World map indicating the categories of Human Development Index
by country (based on 2015 and 2016 data, published on 21 March 2017).
| Very high High
|| Medium Low
|| Data unavailable
World map indicating the Human Development Index
(based on 2015 and 2016 data, published on 21 March 2017).
| 0.900 and over 0.850–0.899 0.800–0.849 0.750–0.799 0.700–0.749
|| 0.650–0.699 0.600–0.649 0.550–0.599 0.500–0.549 0.450–0.499
|| 0.400–0.449 0.350–0.399 0.349 and under Data unavailable
This is a list of all countries by Human Development Index as included in a United Nations Development Programme's Human Development Report (released on 2 November 2011, put together based on estimates for 2011. It covers 185 member states of the United Nations (out of 193), along with Hong Kong (of the People's Republic of China), and the Palestinian territories; 8 UN member states are not included because there is not enough data. The average HDI of regions of the World and groups of countries are also included for comparison.
The Human Development Index (HDI) is a comparative measure of life expectancy, literacy, education and standards of living for countries worldwide. It is a standard way of measuring well-being, especially child welfare. It is used to distinguish whether the country is a developed, a developing or an under-developed country, and also to measure the effect of economic policies on quality of life. The index was developed in 1990 by Pakistani economist Mahbub ul Haq and Indian economist Amartya Sen.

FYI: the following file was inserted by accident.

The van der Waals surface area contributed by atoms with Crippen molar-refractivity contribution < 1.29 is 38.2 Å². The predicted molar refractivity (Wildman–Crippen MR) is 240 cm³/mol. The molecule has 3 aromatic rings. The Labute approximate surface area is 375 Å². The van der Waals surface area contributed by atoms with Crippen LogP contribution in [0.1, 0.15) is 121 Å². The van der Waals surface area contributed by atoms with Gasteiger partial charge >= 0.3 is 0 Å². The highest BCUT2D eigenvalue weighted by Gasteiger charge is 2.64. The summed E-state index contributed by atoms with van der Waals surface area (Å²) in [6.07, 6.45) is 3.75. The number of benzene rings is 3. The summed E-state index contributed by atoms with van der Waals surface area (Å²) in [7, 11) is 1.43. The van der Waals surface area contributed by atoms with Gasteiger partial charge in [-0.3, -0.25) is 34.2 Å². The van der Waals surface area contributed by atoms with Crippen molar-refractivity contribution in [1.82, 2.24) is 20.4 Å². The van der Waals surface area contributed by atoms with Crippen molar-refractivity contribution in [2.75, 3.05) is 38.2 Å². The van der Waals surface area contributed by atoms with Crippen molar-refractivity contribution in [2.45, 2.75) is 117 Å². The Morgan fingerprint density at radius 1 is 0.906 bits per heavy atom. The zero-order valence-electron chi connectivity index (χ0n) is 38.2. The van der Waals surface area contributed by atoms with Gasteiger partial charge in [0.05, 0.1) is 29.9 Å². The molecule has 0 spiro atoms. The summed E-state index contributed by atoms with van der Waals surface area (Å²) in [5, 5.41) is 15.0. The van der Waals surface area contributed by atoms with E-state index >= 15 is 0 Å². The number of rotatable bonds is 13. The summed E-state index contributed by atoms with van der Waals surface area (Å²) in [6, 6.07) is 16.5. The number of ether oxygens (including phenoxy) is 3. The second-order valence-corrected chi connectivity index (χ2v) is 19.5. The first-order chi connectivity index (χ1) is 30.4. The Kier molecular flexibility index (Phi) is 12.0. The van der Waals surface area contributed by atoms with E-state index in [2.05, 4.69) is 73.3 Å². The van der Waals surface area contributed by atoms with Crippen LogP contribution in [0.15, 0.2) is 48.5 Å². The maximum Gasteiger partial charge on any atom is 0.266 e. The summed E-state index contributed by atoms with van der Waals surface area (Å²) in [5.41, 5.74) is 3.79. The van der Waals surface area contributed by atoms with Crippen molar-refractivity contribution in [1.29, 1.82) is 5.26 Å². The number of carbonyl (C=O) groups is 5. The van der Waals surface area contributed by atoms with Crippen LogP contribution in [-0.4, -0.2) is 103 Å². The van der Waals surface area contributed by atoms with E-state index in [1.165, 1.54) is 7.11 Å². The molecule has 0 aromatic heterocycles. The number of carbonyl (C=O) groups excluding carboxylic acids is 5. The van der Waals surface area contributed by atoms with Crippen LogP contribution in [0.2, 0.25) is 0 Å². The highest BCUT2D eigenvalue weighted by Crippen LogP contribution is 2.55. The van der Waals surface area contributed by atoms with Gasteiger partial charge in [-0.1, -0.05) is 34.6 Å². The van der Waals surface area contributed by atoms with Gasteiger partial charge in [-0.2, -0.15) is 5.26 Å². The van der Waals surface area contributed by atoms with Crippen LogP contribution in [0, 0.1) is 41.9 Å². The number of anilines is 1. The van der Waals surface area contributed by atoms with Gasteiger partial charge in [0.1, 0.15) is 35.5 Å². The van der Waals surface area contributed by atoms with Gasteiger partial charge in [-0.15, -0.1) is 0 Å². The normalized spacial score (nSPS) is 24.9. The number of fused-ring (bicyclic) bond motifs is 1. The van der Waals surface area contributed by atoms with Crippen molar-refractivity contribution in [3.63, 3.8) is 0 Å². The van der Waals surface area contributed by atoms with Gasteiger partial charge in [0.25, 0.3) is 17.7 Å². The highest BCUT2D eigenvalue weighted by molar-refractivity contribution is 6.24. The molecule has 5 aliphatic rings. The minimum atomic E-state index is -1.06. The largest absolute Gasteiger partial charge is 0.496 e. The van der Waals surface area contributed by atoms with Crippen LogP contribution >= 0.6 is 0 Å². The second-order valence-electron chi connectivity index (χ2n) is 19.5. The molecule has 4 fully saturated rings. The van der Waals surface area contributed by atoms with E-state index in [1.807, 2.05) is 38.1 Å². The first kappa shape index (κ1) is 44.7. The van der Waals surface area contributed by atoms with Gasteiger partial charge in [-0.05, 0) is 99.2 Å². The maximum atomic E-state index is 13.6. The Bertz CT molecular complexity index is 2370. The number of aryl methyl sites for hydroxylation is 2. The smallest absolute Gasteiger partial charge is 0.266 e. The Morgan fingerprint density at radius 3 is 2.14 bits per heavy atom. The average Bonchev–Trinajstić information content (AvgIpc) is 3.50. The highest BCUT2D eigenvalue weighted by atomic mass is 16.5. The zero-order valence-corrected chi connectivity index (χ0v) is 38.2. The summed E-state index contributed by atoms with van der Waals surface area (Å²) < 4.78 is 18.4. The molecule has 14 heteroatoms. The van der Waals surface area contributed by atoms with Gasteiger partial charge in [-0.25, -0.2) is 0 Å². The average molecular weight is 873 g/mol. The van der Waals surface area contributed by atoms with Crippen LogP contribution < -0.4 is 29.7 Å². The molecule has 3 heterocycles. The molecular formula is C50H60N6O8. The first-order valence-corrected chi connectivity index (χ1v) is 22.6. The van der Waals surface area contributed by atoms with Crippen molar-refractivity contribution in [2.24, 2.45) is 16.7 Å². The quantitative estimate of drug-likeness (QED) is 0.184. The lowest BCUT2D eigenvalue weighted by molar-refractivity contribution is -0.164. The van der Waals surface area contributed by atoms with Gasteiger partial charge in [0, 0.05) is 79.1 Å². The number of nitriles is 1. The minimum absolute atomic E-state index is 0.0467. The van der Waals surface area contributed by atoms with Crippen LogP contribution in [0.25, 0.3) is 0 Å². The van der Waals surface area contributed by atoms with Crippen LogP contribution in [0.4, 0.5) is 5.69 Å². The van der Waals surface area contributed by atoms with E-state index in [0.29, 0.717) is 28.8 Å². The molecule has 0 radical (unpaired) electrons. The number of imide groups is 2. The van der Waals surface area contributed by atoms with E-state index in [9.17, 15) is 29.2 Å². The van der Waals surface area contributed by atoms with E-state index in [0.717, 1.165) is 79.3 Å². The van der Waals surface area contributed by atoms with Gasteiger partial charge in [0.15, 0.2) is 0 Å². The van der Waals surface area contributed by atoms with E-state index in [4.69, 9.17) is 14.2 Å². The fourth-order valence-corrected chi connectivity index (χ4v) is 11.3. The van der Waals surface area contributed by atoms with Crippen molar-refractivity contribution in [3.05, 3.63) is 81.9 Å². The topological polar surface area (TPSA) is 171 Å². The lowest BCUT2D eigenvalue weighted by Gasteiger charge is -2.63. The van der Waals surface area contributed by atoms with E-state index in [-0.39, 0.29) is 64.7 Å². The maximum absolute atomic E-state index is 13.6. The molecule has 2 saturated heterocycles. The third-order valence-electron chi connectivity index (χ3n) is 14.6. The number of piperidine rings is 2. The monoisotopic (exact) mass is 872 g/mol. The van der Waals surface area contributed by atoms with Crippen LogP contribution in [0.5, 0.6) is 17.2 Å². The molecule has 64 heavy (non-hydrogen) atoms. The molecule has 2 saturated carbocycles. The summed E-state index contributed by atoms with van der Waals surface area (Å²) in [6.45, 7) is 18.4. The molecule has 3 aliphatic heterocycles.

Countries fall into four wide human development categories, each of which has 47 countries: Very High Human Development, High Human Development, Medium Human Development and Low Human Development (46 countries in this category).
From 2007 to 2010, the first two categories was referred to as developed countries, and the last two are all grouped in developing countries. The original "high human development" category has been split into two as above in the report for 2007.
Some older groupings (high/medium/low income countries) that have been removed were based on the gross domestic product (GDP) in purchasing power parity (PPP) per capita, and have been replaced by another index based on the gross national income (GNI) in purchasing power parity per capita.
The country with the largest decrease in HDI since 1998 is Zimbabwe, falling from 0.514 in 1998 to 0.140 in 2010. The country with the largest decrease since 2009 is Cape Verde, which decreased by 0.170.
Over half of the world's population live in countries with "medium human development" (51%), while less than a fifth (18%) of the world's population are in countries that are in the "low human development" category. Countries with "high" to "very high" human development account for less than a third of the world's total population (30%).